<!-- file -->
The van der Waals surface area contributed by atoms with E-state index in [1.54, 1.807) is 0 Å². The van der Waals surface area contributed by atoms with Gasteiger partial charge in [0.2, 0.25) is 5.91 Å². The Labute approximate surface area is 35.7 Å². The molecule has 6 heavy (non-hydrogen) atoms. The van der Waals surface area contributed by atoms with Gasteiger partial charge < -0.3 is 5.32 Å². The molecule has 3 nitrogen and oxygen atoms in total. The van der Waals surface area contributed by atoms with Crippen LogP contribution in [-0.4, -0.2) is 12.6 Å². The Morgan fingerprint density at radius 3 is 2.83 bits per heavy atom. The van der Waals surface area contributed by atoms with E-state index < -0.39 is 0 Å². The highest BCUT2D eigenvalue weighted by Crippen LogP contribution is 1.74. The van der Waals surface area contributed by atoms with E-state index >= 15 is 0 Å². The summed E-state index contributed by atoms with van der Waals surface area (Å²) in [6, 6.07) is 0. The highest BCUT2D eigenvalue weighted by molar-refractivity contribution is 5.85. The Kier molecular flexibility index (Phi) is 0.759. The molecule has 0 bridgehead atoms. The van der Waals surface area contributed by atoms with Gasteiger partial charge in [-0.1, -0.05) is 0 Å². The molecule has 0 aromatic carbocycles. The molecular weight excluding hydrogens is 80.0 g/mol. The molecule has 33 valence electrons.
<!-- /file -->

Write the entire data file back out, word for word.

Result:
The van der Waals surface area contributed by atoms with E-state index in [1.54, 1.807) is 0 Å². The van der Waals surface area contributed by atoms with Gasteiger partial charge in [0.2, 0.25) is 5.91 Å². The Labute approximate surface area is 35.7 Å². The molecule has 6 heavy (non-hydrogen) atoms. The van der Waals surface area contributed by atoms with Gasteiger partial charge < -0.3 is 5.32 Å². The molecule has 3 nitrogen and oxygen atoms in total. The van der Waals surface area contributed by atoms with Crippen LogP contribution in [-0.4, -0.2) is 12.6 Å². The Morgan fingerprint density at radius 3 is 2.83 bits per heavy atom. The van der Waals surface area contributed by atoms with E-state index < -0.39 is 0 Å². The highest BCUT2D eigenvalue weighted by Crippen LogP contribution is 1.74. The van der Waals surface area contributed by atoms with E-state index >= 15 is 0 Å². The summed E-state index contributed by atoms with van der Waals surface area (Å²) in [6, 6.07) is 0. The highest BCUT2D eigenvalue weighted by molar-refractivity contribution is 5.85. The Kier molecular flexibility index (Phi) is 0.759. The molecule has 0 bridgehead atoms. The van der Waals surface area contributed by atoms with Gasteiger partial charge in [-0.1, -0.05) is 0 Å². The molecule has 0 aromatic carbocycles. The molecular weight excluding hydrogens is 80.0 g/mol. The molecule has 33 valence electrons.